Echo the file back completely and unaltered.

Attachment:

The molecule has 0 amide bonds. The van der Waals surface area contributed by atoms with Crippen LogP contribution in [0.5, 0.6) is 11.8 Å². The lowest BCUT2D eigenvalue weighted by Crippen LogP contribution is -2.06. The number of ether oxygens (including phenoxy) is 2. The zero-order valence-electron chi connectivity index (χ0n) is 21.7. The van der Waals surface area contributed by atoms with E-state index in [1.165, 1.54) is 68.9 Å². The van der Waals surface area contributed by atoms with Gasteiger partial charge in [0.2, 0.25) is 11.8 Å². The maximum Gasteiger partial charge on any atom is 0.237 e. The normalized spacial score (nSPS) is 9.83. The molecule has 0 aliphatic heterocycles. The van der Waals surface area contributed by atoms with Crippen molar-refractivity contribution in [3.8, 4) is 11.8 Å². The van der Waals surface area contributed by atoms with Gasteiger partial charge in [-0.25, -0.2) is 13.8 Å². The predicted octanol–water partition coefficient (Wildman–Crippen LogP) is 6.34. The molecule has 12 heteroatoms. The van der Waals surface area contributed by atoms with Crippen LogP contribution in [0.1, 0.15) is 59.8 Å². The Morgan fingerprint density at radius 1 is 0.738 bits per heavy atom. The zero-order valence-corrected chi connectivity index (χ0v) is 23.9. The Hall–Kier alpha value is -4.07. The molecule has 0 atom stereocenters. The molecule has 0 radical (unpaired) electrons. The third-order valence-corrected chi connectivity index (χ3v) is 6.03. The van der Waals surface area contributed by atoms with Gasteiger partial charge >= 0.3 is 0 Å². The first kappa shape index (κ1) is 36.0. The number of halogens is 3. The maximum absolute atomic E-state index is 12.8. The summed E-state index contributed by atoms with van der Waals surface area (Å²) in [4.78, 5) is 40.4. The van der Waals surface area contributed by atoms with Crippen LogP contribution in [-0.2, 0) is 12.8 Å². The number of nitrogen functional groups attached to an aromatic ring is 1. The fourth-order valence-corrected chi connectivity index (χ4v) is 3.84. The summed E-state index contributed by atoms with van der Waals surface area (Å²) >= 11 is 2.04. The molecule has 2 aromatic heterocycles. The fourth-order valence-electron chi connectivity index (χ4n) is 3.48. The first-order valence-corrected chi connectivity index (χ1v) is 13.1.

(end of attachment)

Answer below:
The molecule has 0 amide bonds. The van der Waals surface area contributed by atoms with Crippen LogP contribution in [0.5, 0.6) is 11.8 Å². The lowest BCUT2D eigenvalue weighted by Crippen LogP contribution is -2.06. The number of ether oxygens (including phenoxy) is 2. The zero-order valence-electron chi connectivity index (χ0n) is 21.7. The van der Waals surface area contributed by atoms with E-state index in [1.165, 1.54) is 68.9 Å². The van der Waals surface area contributed by atoms with Gasteiger partial charge in [0.2, 0.25) is 11.8 Å². The maximum Gasteiger partial charge on any atom is 0.237 e. The normalized spacial score (nSPS) is 9.83. The molecule has 0 aliphatic heterocycles. The van der Waals surface area contributed by atoms with Crippen molar-refractivity contribution in [3.8, 4) is 11.8 Å². The van der Waals surface area contributed by atoms with Gasteiger partial charge in [-0.25, -0.2) is 13.8 Å². The predicted octanol–water partition coefficient (Wildman–Crippen LogP) is 6.34. The molecule has 12 heteroatoms. The van der Waals surface area contributed by atoms with Crippen LogP contribution in [0.1, 0.15) is 59.8 Å². The Morgan fingerprint density at radius 1 is 0.738 bits per heavy atom. The zero-order valence-corrected chi connectivity index (χ0v) is 23.9. The Hall–Kier alpha value is -4.07. The molecule has 0 atom stereocenters. The molecule has 0 radical (unpaired) electrons. The third-order valence-corrected chi connectivity index (χ3v) is 6.03. The van der Waals surface area contributed by atoms with Gasteiger partial charge >= 0.3 is 0 Å². The first kappa shape index (κ1) is 36.0. The number of halogens is 3. The maximum absolute atomic E-state index is 12.8. The summed E-state index contributed by atoms with van der Waals surface area (Å²) in [4.78, 5) is 40.4. The van der Waals surface area contributed by atoms with Crippen LogP contribution in [-0.2, 0) is 12.8 Å². The number of nitrogen functional groups attached to an aromatic ring is 1. The fourth-order valence-corrected chi connectivity index (χ4v) is 3.84. The summed E-state index contributed by atoms with van der Waals surface area (Å²) >= 11 is 2.04. The molecule has 2 aromatic heterocycles. The fourth-order valence-electron chi connectivity index (χ4n) is 3.48. The first-order valence-corrected chi connectivity index (χ1v) is 13.1.